Corruption in the Media

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This is an invited article written for the Philosophers Magazine in the UK. The article explores the notion of media corruption and illustrated through discussion of the the "News of the World" phone-hacking case. The storm that continues to engulf News Corporation, as a result of the News of the World phone-hacking fallout, and more recently the Sun, is turning into the perfect storm, a 'perfect injustice'. There's a sense in which Plato anticipated this, foresaw what happens when power, deception, secrecy and the abuse of trust converge. In the Republic, Glaucon asks Socrates who could be expected to behave justly if presented with the power to disappear and do whatever one liked without fear of detection and punishment. The Myth of Gyges is about corruption: a condition of total deception by which the unjust make themselves appear just and proper. Gyges used the ring to take the place of a king. He used its power to gain authority, a position of trust, and to commit crimes that served his interest rather than the common good, under the pretence of justice and propriety. He did this with total impunity. One might see parallels with the News of the World phone-hacking scandal ' it also has all the makings of 'perfect injustice'. A powerful news organisation in a position of trust whose professional role is to inform the public on matters of public interest abused that role. Rather than engaging in the dissemination of information that is the legitimate and expected role of the media, the News of the World secretly engaged in stealing information from unsuspecting citizens, using the most nefarious means. It was both illegal but more importantly, unethical. Worse still, and this is when it becomes unconscionable, it was corrupt.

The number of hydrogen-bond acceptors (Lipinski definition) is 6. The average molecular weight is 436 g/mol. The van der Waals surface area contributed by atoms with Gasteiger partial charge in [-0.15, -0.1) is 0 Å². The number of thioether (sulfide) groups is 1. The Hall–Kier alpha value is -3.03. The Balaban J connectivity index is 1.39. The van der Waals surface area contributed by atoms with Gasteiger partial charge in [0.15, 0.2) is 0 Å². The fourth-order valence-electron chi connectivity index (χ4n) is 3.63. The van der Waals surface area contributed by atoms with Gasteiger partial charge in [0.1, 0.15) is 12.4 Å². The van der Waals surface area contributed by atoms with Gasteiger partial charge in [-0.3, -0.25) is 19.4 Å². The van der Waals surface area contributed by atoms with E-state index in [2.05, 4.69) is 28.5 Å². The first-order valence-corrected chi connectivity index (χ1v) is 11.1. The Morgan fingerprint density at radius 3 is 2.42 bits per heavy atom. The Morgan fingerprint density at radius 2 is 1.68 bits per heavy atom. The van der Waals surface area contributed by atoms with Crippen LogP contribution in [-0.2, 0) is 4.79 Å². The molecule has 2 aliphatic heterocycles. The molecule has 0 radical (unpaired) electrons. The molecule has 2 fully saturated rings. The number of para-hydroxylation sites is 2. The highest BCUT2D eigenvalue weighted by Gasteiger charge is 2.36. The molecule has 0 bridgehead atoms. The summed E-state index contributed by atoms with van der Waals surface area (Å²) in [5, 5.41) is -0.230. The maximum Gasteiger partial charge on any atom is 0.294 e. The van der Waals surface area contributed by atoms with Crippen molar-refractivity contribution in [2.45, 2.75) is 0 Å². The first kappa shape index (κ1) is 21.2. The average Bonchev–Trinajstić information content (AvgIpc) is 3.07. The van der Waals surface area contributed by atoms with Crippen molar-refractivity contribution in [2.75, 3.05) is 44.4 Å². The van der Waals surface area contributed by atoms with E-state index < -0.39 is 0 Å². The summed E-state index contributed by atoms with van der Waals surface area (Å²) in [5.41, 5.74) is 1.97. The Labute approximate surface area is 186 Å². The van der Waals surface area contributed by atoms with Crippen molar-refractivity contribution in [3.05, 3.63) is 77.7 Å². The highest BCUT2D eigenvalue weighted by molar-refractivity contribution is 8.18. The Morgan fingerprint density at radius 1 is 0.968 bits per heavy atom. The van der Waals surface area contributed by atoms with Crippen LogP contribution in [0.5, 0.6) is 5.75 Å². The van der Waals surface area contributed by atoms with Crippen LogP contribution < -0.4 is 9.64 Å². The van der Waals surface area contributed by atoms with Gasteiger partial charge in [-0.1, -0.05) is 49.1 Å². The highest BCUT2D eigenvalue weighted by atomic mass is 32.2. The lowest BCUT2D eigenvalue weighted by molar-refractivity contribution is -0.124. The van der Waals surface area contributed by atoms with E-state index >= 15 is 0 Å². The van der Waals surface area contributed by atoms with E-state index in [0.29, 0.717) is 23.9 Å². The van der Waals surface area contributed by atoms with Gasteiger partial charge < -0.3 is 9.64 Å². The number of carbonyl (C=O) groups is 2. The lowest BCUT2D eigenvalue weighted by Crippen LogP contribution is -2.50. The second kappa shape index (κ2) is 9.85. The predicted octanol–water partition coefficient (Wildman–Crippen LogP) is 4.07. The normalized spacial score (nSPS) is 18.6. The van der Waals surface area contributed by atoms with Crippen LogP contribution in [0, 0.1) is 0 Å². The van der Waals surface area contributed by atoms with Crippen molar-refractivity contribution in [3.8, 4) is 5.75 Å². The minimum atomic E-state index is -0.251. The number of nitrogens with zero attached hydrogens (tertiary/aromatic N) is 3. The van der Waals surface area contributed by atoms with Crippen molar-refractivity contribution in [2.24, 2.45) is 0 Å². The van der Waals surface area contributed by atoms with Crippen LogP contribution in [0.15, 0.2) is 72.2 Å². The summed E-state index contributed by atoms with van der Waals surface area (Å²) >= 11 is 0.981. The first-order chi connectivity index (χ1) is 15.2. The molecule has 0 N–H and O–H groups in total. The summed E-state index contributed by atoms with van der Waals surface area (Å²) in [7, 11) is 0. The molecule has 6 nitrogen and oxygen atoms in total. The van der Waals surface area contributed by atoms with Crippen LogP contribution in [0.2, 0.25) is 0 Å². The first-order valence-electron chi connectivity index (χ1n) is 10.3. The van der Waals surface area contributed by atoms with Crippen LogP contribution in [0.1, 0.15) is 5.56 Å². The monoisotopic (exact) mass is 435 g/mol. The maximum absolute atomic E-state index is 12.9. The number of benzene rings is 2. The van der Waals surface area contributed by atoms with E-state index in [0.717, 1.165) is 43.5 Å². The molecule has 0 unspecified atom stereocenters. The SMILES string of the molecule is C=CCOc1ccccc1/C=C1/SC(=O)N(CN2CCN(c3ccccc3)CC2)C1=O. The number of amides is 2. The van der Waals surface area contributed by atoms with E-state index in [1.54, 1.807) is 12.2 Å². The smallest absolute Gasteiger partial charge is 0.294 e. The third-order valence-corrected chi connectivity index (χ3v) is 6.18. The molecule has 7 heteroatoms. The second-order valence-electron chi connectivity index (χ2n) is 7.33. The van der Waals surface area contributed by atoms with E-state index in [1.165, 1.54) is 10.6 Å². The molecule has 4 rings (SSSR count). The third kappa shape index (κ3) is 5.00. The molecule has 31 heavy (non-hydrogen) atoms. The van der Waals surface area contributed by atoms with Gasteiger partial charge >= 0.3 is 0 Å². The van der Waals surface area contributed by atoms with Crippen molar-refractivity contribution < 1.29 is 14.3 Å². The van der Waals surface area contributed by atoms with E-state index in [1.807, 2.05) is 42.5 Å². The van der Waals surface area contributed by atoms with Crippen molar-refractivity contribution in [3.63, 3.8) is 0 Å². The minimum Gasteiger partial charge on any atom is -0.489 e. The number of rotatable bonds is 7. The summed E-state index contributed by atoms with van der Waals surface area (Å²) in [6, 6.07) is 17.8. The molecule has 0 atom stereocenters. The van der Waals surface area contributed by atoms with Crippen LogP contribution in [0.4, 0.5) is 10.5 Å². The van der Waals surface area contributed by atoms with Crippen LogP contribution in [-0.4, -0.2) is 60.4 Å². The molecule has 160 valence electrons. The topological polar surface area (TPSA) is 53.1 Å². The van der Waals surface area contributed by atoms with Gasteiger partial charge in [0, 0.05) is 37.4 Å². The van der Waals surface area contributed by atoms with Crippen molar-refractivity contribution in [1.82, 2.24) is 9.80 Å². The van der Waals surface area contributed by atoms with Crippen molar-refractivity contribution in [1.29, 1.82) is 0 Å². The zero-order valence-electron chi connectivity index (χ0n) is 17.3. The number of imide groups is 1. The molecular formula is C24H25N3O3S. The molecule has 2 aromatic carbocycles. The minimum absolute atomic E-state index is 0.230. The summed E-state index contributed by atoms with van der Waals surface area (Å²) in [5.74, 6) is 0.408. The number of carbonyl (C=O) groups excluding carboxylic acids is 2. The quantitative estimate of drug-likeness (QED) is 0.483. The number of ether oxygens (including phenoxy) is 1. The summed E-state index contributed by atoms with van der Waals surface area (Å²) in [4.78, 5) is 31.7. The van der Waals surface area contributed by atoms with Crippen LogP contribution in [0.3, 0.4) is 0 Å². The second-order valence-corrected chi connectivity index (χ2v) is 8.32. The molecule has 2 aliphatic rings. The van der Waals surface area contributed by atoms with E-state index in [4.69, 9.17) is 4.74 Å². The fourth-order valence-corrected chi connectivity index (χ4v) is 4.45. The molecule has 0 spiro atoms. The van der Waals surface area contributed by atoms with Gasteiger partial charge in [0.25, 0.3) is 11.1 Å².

Original languageEnglish
Type733 word article, 'The Philosophers'Magazine'
PublisherThe Philosophers'Magazine
Place of PublicationUK
Publication statusPublished - 2012

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